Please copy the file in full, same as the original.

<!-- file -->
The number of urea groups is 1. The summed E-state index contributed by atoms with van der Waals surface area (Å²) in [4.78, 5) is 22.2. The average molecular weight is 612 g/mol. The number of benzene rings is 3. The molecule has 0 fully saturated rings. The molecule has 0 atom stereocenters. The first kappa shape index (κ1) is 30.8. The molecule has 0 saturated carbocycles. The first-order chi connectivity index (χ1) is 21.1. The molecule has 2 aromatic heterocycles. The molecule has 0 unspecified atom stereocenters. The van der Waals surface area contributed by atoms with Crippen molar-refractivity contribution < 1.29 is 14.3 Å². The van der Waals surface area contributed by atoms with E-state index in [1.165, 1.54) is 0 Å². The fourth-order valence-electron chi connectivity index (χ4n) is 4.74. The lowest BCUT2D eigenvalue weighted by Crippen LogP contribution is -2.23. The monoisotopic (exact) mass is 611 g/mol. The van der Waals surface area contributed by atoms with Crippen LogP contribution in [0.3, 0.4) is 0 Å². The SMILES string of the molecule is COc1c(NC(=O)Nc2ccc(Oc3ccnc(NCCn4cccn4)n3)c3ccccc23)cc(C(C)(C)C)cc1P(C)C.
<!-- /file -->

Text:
The number of urea groups is 1. The summed E-state index contributed by atoms with van der Waals surface area (Å²) in [4.78, 5) is 22.2. The average molecular weight is 612 g/mol. The number of benzene rings is 3. The molecule has 0 fully saturated rings. The molecule has 0 atom stereocenters. The first kappa shape index (κ1) is 30.8. The molecule has 0 saturated carbocycles. The first-order chi connectivity index (χ1) is 21.1. The molecule has 2 aromatic heterocycles. The molecule has 0 unspecified atom stereocenters. The van der Waals surface area contributed by atoms with Crippen molar-refractivity contribution < 1.29 is 14.3 Å². The van der Waals surface area contributed by atoms with E-state index in [1.165, 1.54) is 0 Å². The fourth-order valence-electron chi connectivity index (χ4n) is 4.74. The lowest BCUT2D eigenvalue weighted by Crippen LogP contribution is -2.23. The monoisotopic (exact) mass is 611 g/mol. The van der Waals surface area contributed by atoms with Crippen LogP contribution in [0.3, 0.4) is 0 Å². The SMILES string of the molecule is COc1c(NC(=O)Nc2ccc(Oc3ccnc(NCCn4cccn4)n3)c3ccccc23)cc(C(C)(C)C)cc1P(C)C.